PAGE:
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"desi:NOW" at Lincoln Center Out of Doors

by Steven Pisano

20190804-DSC01614(All photos by Steven Pisano.)

A desi is "a person of Indian, Pakistani, or Bangladeshi birth or descent who lives abroad." You can include Sri Lanka too.

On Sunday night, in a program hosted by Reena Ninan from CBS News, Lincoln Center Out of Doors presented a survey of some contemporary South Asian performers in a program called "desi:NOW" in Damrosch Park.

New York is no stranger to "traditional" performances from the Indian subcontinent, from Kathak, Odissi, and Bharatanatyam dance to sitar and tabla music, but the presence of contemporary performers who often blend these traditional forms with more modern forms such as hip hop/urban dance and rap music are far less known.

The evening kicked off, literally, with Project Convergence, who combined Bharatanatyam dance and tap dancing. At some point in the past this may have seemed like a crazy idea, but it worked more effectively than you might think, and with American Ballet Theater experimenting last year with integrating similar forms into its repertoire (via Michelle Dorrance), the idea of fusing dance forms just seems to be a sign of the times.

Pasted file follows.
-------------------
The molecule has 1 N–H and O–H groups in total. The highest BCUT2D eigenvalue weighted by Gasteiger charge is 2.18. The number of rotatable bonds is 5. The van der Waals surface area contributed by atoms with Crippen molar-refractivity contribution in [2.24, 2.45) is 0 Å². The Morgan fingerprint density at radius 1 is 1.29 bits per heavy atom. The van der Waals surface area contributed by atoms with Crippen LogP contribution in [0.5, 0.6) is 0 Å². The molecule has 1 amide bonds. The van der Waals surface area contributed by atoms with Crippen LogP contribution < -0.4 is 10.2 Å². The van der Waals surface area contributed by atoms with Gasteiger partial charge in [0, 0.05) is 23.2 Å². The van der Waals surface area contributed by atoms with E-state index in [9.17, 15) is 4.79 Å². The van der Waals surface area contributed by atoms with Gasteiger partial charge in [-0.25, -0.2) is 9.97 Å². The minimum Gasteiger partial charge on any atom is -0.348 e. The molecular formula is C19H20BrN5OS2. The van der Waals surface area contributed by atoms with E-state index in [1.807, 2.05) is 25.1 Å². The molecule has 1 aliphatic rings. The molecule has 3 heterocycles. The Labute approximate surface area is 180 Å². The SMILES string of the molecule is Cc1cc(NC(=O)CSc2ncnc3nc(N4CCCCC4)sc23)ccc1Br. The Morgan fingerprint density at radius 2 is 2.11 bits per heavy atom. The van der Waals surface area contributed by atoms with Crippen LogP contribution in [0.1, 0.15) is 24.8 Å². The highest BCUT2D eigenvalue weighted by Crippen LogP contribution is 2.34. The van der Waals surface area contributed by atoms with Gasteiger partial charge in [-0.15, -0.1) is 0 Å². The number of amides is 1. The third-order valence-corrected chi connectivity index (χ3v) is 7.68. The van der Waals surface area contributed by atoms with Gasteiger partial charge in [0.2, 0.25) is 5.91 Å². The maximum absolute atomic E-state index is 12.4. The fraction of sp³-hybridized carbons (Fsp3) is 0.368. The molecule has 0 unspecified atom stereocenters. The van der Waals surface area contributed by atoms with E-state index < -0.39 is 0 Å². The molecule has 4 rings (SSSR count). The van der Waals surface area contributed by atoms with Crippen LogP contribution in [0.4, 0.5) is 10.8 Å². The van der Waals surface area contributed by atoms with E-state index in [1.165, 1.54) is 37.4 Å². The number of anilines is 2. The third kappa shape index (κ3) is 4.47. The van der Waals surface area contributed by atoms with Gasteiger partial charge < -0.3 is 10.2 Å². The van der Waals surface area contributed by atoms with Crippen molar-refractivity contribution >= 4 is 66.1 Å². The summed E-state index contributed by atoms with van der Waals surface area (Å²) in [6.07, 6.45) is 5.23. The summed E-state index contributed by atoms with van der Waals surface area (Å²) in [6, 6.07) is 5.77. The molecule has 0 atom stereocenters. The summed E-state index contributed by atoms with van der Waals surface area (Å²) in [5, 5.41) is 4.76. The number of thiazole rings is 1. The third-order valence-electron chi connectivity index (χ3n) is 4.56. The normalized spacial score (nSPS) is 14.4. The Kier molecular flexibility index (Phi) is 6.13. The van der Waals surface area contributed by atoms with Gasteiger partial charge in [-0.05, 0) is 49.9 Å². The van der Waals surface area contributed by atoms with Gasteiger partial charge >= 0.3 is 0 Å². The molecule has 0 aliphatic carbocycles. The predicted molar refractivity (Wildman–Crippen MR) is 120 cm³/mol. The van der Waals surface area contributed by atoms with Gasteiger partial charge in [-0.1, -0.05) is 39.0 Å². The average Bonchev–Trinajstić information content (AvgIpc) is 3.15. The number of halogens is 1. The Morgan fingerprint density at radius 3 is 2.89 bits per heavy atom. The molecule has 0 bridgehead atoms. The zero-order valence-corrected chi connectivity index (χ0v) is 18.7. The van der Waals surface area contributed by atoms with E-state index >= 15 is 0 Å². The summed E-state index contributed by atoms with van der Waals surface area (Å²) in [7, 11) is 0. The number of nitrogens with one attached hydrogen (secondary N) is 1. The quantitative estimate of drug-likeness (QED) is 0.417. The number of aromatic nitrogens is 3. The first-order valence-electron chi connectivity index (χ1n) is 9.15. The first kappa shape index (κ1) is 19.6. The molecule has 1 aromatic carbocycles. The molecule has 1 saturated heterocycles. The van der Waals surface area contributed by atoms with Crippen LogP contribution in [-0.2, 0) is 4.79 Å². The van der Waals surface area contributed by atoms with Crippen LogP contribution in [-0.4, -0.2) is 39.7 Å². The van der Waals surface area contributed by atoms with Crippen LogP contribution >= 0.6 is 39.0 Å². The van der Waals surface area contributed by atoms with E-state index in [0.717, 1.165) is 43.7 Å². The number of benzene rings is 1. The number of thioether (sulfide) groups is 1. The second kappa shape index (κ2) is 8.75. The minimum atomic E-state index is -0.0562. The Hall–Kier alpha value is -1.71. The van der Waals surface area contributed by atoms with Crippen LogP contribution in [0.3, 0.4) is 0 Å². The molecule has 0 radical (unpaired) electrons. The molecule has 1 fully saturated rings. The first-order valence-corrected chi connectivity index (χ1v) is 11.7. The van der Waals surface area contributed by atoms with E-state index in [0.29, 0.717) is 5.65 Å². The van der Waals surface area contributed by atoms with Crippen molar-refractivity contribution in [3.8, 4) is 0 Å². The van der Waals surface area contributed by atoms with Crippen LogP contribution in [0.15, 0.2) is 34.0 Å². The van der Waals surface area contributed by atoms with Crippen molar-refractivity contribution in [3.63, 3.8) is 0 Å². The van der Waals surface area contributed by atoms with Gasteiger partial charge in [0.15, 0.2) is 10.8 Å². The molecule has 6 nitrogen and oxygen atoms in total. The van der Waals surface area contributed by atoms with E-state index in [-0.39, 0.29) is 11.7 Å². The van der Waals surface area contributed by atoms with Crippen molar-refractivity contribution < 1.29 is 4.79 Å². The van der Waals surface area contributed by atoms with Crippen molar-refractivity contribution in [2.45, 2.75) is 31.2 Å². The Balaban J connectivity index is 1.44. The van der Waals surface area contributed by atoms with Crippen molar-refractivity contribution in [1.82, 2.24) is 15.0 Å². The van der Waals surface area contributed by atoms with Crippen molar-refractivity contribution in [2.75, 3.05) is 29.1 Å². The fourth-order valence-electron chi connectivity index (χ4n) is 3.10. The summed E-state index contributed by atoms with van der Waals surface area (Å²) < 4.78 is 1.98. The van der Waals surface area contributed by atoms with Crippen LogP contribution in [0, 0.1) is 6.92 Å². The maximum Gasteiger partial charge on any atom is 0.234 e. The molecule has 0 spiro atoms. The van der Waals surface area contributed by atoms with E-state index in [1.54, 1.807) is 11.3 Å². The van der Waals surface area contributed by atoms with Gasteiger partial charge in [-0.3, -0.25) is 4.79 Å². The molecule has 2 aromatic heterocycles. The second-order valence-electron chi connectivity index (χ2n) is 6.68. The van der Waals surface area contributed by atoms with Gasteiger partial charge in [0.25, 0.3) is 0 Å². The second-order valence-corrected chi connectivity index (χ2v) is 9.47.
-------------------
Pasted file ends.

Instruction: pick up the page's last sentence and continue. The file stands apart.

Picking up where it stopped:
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"The 70’s Soul Jam" at the Ford Amphitheater in Coney Island

by Steven Pisano

20190803-DSC00364(All photos by Steven Pisano.)

The SummerStage program run by the City Parks Foundation presents a wide variety of (mostly) free performances throughout the summer in all five boroughs. And in Brooklyn, what says "summer" more than Coney Island? The enormous open-air Ford Amphitheater (5000 seats!) along the Boardwalk a couple of blocks past the stadium where the minor-league Brooklyn Cyclones play baseball was recently the host for an oldies-but-goodies show called "The 70s Soul Jam" featuring the Manhattans (known here as Sonny Bivins' Manhattans, due to a 2018 court ruling about the name), the Stylistics, and Harold Melvin's Blue Notes.